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Biophys J. 2012 Sep 5;103(5):1069-77.

A model of epithelial invagination driven by collective mechanics of identical cells.

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Jožef Stefan Institute, Ljubljana, Slovenia.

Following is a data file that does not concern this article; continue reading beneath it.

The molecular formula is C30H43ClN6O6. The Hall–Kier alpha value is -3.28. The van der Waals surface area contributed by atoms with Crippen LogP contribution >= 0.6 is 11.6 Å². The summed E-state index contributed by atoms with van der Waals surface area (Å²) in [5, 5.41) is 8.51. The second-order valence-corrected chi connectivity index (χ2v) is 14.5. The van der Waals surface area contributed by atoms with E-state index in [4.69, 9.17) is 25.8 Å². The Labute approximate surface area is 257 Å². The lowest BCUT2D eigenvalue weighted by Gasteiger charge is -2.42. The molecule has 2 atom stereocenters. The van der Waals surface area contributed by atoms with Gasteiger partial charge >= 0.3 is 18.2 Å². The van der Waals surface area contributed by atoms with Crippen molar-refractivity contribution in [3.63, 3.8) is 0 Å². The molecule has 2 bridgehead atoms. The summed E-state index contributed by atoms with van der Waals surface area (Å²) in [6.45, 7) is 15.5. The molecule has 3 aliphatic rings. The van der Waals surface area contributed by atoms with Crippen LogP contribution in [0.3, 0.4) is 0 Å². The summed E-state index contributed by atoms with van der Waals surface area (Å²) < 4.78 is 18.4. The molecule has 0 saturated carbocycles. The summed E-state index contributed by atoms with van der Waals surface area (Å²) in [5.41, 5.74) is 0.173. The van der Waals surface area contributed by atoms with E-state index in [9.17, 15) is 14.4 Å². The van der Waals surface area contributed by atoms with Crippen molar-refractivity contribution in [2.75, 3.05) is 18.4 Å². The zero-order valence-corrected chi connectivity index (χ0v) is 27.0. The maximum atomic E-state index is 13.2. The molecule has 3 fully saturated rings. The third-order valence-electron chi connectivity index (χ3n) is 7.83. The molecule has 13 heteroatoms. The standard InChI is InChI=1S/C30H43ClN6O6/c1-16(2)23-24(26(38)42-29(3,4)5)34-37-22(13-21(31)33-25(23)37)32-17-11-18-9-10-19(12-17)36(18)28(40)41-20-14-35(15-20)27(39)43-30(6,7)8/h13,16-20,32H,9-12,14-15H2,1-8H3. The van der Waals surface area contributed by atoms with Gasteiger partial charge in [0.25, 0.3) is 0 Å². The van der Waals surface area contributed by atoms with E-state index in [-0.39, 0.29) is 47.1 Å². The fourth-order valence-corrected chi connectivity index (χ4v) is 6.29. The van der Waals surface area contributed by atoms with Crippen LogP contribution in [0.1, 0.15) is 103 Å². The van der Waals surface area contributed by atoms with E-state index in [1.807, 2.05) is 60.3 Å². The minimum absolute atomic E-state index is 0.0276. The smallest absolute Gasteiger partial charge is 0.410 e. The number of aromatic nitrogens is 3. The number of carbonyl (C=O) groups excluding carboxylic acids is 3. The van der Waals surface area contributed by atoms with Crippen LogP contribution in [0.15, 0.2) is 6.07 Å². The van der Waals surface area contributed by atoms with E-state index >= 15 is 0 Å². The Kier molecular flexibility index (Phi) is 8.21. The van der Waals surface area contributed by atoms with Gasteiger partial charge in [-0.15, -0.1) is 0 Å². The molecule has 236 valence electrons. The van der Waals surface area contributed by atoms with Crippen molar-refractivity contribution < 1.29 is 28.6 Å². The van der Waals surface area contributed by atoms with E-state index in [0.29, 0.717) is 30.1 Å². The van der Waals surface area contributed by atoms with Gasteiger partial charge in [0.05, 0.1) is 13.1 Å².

We propose a 2D mechanical model of a tubular epithelium resembling the early Drosophila embryo. The model consists of a single layer of identical cells with energy associated with the tension of cell cortex. Depending on the relative tension of the apical, basal, and lateral sides of the cells, tissue thickness, and the degree of external constraint, the minimal-energy states of the epithelial cross section include circular shapes as well as a range of inward-buckled shapes. Some of the solutions are characterized by a single deep groove, which shows that an epithelium consisting of cells of identical mechanical properties can infold. This is consistent with what is seen in embryos of certain Drosophila mutants. To ensure that the infolding occurs at a predetermined section of the epithelium, we extend the model by increasing the cross-sectional area of a subset of cells, which is consistent with observations in wild-type embryos. This variation of cell parameters across the epithelium is sufficient to make it fold at a specific site. The model explores previously untested minimal conditions for tissue invagination and is devoid of specificity needed to accurately describe an in vivo situation in Drosophila.

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